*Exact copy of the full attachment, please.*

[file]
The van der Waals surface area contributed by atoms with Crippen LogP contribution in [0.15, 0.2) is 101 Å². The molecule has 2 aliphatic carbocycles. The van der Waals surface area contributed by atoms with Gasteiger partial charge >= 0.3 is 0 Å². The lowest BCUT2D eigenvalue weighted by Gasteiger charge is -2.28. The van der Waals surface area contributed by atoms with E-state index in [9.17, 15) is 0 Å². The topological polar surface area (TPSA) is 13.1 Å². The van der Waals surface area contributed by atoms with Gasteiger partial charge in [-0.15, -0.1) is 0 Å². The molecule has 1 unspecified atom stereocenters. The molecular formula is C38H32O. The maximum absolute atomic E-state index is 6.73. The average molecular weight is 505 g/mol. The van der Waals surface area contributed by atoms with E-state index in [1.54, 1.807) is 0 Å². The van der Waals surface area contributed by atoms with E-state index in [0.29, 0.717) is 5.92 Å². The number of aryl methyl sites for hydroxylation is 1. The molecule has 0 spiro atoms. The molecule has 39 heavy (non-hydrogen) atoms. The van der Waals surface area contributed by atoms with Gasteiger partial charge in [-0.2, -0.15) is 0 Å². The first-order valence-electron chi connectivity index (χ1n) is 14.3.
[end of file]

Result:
The van der Waals surface area contributed by atoms with Crippen LogP contribution in [0.15, 0.2) is 101 Å². The molecule has 2 aliphatic carbocycles. The van der Waals surface area contributed by atoms with Gasteiger partial charge >= 0.3 is 0 Å². The lowest BCUT2D eigenvalue weighted by Gasteiger charge is -2.28. The van der Waals surface area contributed by atoms with E-state index in [9.17, 15) is 0 Å². The topological polar surface area (TPSA) is 13.1 Å². The van der Waals surface area contributed by atoms with Gasteiger partial charge in [-0.15, -0.1) is 0 Å². The molecule has 1 unspecified atom stereocenters. The molecular formula is C38H32O. The maximum absolute atomic E-state index is 6.73. The average molecular weight is 505 g/mol. The van der Waals surface area contributed by atoms with E-state index in [1.54, 1.807) is 0 Å². The van der Waals surface area contributed by atoms with E-state index in [0.29, 0.717) is 5.92 Å². The number of aryl methyl sites for hydroxylation is 1. The molecule has 0 spiro atoms. The molecule has 39 heavy (non-hydrogen) atoms. The van der Waals surface area contributed by atoms with Gasteiger partial charge in [-0.2, -0.15) is 0 Å². The first-order valence-electron chi connectivity index (χ1n) is 14.3.